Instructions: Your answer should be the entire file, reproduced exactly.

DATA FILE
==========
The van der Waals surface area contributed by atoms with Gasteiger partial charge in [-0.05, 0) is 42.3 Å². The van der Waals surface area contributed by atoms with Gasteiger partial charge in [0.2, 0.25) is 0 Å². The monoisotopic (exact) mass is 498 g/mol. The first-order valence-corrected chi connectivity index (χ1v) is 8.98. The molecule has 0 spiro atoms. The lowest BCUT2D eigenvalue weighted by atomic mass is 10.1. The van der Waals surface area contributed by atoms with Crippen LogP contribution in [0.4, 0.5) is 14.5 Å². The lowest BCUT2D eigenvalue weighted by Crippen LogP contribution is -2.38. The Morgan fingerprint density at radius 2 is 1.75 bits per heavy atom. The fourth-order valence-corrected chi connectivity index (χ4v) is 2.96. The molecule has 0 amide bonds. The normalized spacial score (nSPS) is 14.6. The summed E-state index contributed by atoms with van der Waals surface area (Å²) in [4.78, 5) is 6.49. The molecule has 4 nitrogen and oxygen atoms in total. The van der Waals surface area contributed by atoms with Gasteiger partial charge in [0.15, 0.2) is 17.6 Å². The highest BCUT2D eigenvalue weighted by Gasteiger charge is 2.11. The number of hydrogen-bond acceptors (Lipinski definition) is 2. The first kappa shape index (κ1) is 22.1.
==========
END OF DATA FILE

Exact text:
The van der Waals surface area contributed by atoms with Gasteiger partial charge in [-0.05, 0) is 42.3 Å². The van der Waals surface area contributed by atoms with Gasteiger partial charge in [0.2, 0.25) is 0 Å². The monoisotopic (exact) mass is 498 g/mol. The first-order valence-corrected chi connectivity index (χ1v) is 8.98. The molecule has 0 spiro atoms. The lowest BCUT2D eigenvalue weighted by atomic mass is 10.1. The van der Waals surface area contributed by atoms with Crippen LogP contribution in [0.4, 0.5) is 14.5 Å². The lowest BCUT2D eigenvalue weighted by Crippen LogP contribution is -2.38. The Morgan fingerprint density at radius 2 is 1.75 bits per heavy atom. The fourth-order valence-corrected chi connectivity index (χ4v) is 2.96. The molecule has 0 amide bonds. The normalized spacial score (nSPS) is 14.6. The summed E-state index contributed by atoms with van der Waals surface area (Å²) in [4.78, 5) is 6.49. The molecule has 4 nitrogen and oxygen atoms in total. The van der Waals surface area contributed by atoms with Gasteiger partial charge in [0.15, 0.2) is 17.6 Å². The highest BCUT2D eigenvalue weighted by Gasteiger charge is 2.11. The number of hydrogen-bond acceptors (Lipinski definition) is 2. The first kappa shape index (κ1) is 22.1.